depression

I’m not advocating going off your prescribed medication. Not at all, going off psychotropic medications must be done under the supervision of your doctor and never just a complete stop. Running should not be the sole treatment for depression, but it’s my firm belief that it is a necessary component of treatment. Also always talk with your doctor before starting an exercise program if you have any chronic or serious health issues (see the lawyer in me showing). With that said, let’s see what the psychological benefits of running are.

Running boosts self-esteem because you’re body improves and you feel like you are accomplishing something as you improve in your times or your distance. Running also releases endorphins, which trigger positive emotions. The “runners high” is a real thing people. This feeling of euphoria can change your outlook on your day and if you run daily, it can change your life.

I know I’m talking about running specifically here, but any type of moderate exercise is going to bring up your mood. The difficulty is getting started when you don’t have any motivation and don’t even feel like getting out of bed.

If this is you, start with something light such as yoga and definitely get someone to go with you. Pick someone who can give you some tough love and really support and validate your feelings and accept where you are with an open heart.

Next think about activities you enjoyed in your past and whether or not you like group activities or individual. A class may be the perfect thing for one person, and individual tennis lessons may be better for someone else. You should pick something that fits well in your schedule and eliminate any excuses you see yourself coming up with when you are having a difficult day.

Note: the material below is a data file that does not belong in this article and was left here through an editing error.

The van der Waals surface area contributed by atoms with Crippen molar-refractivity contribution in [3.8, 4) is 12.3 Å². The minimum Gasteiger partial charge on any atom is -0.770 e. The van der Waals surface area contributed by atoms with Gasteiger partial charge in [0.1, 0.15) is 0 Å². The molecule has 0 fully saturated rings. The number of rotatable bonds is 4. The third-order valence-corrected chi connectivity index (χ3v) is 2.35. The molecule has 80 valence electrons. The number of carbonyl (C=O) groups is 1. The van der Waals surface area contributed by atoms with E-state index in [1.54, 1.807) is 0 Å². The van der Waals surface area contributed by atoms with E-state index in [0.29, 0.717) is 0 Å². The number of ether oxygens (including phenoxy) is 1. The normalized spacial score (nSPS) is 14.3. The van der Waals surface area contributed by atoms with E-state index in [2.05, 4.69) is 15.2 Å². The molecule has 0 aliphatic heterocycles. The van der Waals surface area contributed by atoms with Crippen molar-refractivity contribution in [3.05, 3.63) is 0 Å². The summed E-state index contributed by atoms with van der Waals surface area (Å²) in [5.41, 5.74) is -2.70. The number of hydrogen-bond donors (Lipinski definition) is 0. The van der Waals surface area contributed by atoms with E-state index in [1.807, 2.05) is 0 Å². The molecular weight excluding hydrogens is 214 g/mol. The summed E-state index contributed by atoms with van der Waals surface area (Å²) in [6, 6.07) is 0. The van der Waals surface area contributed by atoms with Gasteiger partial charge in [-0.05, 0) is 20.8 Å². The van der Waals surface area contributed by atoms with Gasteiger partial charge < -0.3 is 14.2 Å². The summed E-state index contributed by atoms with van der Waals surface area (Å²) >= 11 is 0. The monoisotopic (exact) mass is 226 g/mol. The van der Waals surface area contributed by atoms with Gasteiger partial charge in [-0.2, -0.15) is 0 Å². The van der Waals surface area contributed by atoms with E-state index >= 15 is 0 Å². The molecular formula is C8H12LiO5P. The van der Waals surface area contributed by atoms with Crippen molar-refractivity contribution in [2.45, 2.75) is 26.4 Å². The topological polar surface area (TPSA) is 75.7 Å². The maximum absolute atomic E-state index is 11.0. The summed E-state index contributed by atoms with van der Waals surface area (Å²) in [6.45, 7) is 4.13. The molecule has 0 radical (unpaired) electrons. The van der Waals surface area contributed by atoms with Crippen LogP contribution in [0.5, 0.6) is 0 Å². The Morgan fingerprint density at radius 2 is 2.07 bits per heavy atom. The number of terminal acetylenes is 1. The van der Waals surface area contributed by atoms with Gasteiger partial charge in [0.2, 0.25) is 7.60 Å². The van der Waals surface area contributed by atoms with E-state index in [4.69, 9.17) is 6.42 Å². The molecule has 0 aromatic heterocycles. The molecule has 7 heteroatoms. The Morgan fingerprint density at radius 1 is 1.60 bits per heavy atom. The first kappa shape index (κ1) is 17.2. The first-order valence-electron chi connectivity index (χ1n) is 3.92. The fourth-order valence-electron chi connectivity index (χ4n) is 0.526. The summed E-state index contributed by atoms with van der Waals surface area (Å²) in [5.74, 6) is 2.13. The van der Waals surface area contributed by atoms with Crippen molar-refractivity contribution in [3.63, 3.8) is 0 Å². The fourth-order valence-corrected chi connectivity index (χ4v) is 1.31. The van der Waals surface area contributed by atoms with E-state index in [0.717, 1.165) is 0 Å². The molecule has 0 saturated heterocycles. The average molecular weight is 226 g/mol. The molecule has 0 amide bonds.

Start small with twenty to thirty minutes three days a week, and as you feel better, you can increase your duration and/or the number of days each week.

It’s hard and you are going to have to force yourself to get started, but in the long run you will be glad you did.

Benefits of Running Alone

thinking runner

Do you get lonely when you run alone? I don’t. Sure, it’s nice to have someone along for a run once in a while maybe even a few days a week, but there are benefits to running alone too. Running is a great way to clear your head of all the stresses of everyday life. Talking with others about stresses is helpful, but breathing fresh air and just letting go of it, can be even better.

Running alone gives your brain the space to wander and create. I do some of my most creative thinking when I’m running alone. If you have someone there talking with you, you spend your energy processing what they are telling you and responding to them. This is probably my favorite thing about running alone. During the first twenty minutes to an hour, I think about a lot of things. Thoughts just jump in and out of my head, but then it goes quiet and the magic begins.

As an ultrarunner, you can potentially spend a significant amount of time alone during races and if you don’t train alone and become accustomed to being inside your own head, it can get scary. The critic inside your head is rarely a nice guy. Your mood goes up and down during a 100 mile race and if the race is the first time you are having to deal with that without another person to distract you, it’s going to get ugly.

There is an old saying among runners, never try anything new during a race. That means no new types of clothing, gear, or food. It applies equally well in this situation too.  You want to be able to mimic your race conditions as much as possible during training including elevation, gear, food, terrain, shoes, clothing, drink mixes, and yes the people in your head.